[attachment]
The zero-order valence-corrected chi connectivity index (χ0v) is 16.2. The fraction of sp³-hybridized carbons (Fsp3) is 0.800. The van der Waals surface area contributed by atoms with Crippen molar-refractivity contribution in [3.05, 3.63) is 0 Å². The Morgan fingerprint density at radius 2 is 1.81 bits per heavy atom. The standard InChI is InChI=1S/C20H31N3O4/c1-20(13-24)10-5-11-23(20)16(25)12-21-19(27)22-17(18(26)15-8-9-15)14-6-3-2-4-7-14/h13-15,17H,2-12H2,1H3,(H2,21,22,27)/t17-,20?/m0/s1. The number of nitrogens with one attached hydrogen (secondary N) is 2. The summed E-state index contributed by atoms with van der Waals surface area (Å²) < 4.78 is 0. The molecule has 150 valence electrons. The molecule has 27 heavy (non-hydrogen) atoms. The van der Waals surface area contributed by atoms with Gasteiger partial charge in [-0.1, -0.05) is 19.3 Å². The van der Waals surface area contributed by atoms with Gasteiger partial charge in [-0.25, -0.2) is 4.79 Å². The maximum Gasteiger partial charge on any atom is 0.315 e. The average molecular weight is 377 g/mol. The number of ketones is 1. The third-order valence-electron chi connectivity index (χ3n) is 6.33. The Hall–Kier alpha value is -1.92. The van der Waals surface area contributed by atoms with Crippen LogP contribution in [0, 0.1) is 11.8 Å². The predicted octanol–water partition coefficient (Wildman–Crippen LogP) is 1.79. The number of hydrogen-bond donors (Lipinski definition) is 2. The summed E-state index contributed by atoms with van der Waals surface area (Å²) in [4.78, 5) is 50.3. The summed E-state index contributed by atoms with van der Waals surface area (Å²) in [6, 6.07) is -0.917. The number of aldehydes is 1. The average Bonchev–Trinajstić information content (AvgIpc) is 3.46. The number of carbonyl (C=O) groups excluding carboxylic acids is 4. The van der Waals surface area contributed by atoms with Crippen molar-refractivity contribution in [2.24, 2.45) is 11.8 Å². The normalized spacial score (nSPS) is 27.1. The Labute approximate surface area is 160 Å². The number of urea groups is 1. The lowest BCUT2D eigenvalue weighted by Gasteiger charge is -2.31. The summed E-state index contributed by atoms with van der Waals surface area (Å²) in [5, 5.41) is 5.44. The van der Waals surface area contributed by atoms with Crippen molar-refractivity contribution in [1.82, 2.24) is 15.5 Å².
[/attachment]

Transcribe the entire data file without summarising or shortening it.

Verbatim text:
The zero-order valence-corrected chi connectivity index (χ0v) is 16.2. The fraction of sp³-hybridized carbons (Fsp3) is 0.800. The van der Waals surface area contributed by atoms with Crippen molar-refractivity contribution in [3.05, 3.63) is 0 Å². The Morgan fingerprint density at radius 2 is 1.81 bits per heavy atom. The standard InChI is InChI=1S/C20H31N3O4/c1-20(13-24)10-5-11-23(20)16(25)12-21-19(27)22-17(18(26)15-8-9-15)14-6-3-2-4-7-14/h13-15,17H,2-12H2,1H3,(H2,21,22,27)/t17-,20?/m0/s1. The number of nitrogens with one attached hydrogen (secondary N) is 2. The summed E-state index contributed by atoms with van der Waals surface area (Å²) < 4.78 is 0. The molecule has 150 valence electrons. The molecule has 27 heavy (non-hydrogen) atoms. The van der Waals surface area contributed by atoms with Gasteiger partial charge in [-0.1, -0.05) is 19.3 Å². The van der Waals surface area contributed by atoms with Gasteiger partial charge in [-0.25, -0.2) is 4.79 Å². The maximum Gasteiger partial charge on any atom is 0.315 e. The average molecular weight is 377 g/mol. The number of ketones is 1. The third-order valence-electron chi connectivity index (χ3n) is 6.33. The Hall–Kier alpha value is -1.92. The van der Waals surface area contributed by atoms with Crippen LogP contribution in [0, 0.1) is 11.8 Å². The predicted octanol–water partition coefficient (Wildman–Crippen LogP) is 1.79. The number of hydrogen-bond donors (Lipinski definition) is 2. The summed E-state index contributed by atoms with van der Waals surface area (Å²) in [4.78, 5) is 50.3. The summed E-state index contributed by atoms with van der Waals surface area (Å²) in [6, 6.07) is -0.917. The number of aldehydes is 1. The average Bonchev–Trinajstić information content (AvgIpc) is 3.46. The number of carbonyl (C=O) groups excluding carboxylic acids is 4. The van der Waals surface area contributed by atoms with Crippen molar-refractivity contribution in [2.24, 2.45) is 11.8 Å². The normalized spacial score (nSPS) is 27.1. The Labute approximate surface area is 160 Å². The number of urea groups is 1. The lowest BCUT2D eigenvalue weighted by Gasteiger charge is -2.31. The summed E-state index contributed by atoms with van der Waals surface area (Å²) in [5, 5.41) is 5.44. The van der Waals surface area contributed by atoms with Crippen molar-refractivity contribution in [1.82, 2.24) is 15.5 Å².